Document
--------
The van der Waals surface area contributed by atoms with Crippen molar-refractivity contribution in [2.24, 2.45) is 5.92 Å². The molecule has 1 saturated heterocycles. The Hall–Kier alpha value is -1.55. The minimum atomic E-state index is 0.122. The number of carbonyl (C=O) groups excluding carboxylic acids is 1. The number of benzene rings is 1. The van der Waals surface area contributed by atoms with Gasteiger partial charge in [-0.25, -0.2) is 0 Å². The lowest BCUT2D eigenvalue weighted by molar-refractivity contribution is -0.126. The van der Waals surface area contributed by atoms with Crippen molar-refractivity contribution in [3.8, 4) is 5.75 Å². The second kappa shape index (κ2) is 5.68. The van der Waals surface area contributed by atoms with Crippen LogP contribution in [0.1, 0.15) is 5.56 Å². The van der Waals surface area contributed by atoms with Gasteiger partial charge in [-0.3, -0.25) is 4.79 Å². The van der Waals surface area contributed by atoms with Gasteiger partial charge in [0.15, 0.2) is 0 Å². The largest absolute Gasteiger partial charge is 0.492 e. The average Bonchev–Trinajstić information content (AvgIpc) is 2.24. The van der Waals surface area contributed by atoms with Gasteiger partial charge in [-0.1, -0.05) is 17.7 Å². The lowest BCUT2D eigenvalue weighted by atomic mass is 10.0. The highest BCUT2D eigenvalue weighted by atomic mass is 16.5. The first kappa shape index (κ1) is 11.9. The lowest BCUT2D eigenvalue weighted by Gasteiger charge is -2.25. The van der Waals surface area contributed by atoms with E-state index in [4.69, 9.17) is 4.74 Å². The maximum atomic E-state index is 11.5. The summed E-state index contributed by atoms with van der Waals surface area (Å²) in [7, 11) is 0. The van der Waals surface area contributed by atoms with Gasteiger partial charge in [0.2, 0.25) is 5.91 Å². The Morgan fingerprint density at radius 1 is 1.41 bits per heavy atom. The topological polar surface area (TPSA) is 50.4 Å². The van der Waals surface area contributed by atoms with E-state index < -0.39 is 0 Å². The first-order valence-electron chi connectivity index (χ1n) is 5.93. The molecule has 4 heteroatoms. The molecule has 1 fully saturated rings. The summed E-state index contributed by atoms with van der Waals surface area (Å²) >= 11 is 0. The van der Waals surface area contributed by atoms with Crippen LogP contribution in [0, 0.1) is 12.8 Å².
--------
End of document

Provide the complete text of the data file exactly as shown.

The van der Waals surface area contributed by atoms with Crippen molar-refractivity contribution in [2.24, 2.45) is 5.92 Å². The molecule has 1 saturated heterocycles. The Hall–Kier alpha value is -1.55. The minimum atomic E-state index is 0.122. The number of carbonyl (C=O) groups excluding carboxylic acids is 1. The number of benzene rings is 1. The van der Waals surface area contributed by atoms with Gasteiger partial charge in [-0.25, -0.2) is 0 Å². The lowest BCUT2D eigenvalue weighted by molar-refractivity contribution is -0.126. The van der Waals surface area contributed by atoms with Crippen molar-refractivity contribution in [3.8, 4) is 5.75 Å². The second kappa shape index (κ2) is 5.68. The van der Waals surface area contributed by atoms with Crippen LogP contribution in [0.1, 0.15) is 5.56 Å². The van der Waals surface area contributed by atoms with Gasteiger partial charge in [-0.3, -0.25) is 4.79 Å². The van der Waals surface area contributed by atoms with Gasteiger partial charge in [0.15, 0.2) is 0 Å². The largest absolute Gasteiger partial charge is 0.492 e. The average Bonchev–Trinajstić information content (AvgIpc) is 2.24. The van der Waals surface area contributed by atoms with Gasteiger partial charge in [-0.1, -0.05) is 17.7 Å². The lowest BCUT2D eigenvalue weighted by atomic mass is 10.0. The highest BCUT2D eigenvalue weighted by atomic mass is 16.5. The first kappa shape index (κ1) is 11.9. The lowest BCUT2D eigenvalue weighted by Gasteiger charge is -2.25. The van der Waals surface area contributed by atoms with E-state index in [4.69, 9.17) is 4.74 Å². The maximum atomic E-state index is 11.5. The summed E-state index contributed by atoms with van der Waals surface area (Å²) in [7, 11) is 0. The van der Waals surface area contributed by atoms with Gasteiger partial charge in [0.2, 0.25) is 5.91 Å². The Morgan fingerprint density at radius 1 is 1.41 bits per heavy atom. The topological polar surface area (TPSA) is 50.4 Å². The van der Waals surface area contributed by atoms with E-state index < -0.39 is 0 Å². The first-order valence-electron chi connectivity index (χ1n) is 5.93. The molecule has 4 heteroatoms. The molecule has 1 fully saturated rings. The summed E-state index contributed by atoms with van der Waals surface area (Å²) >= 11 is 0. The van der Waals surface area contributed by atoms with Crippen LogP contribution in [0, 0.1) is 12.8 Å².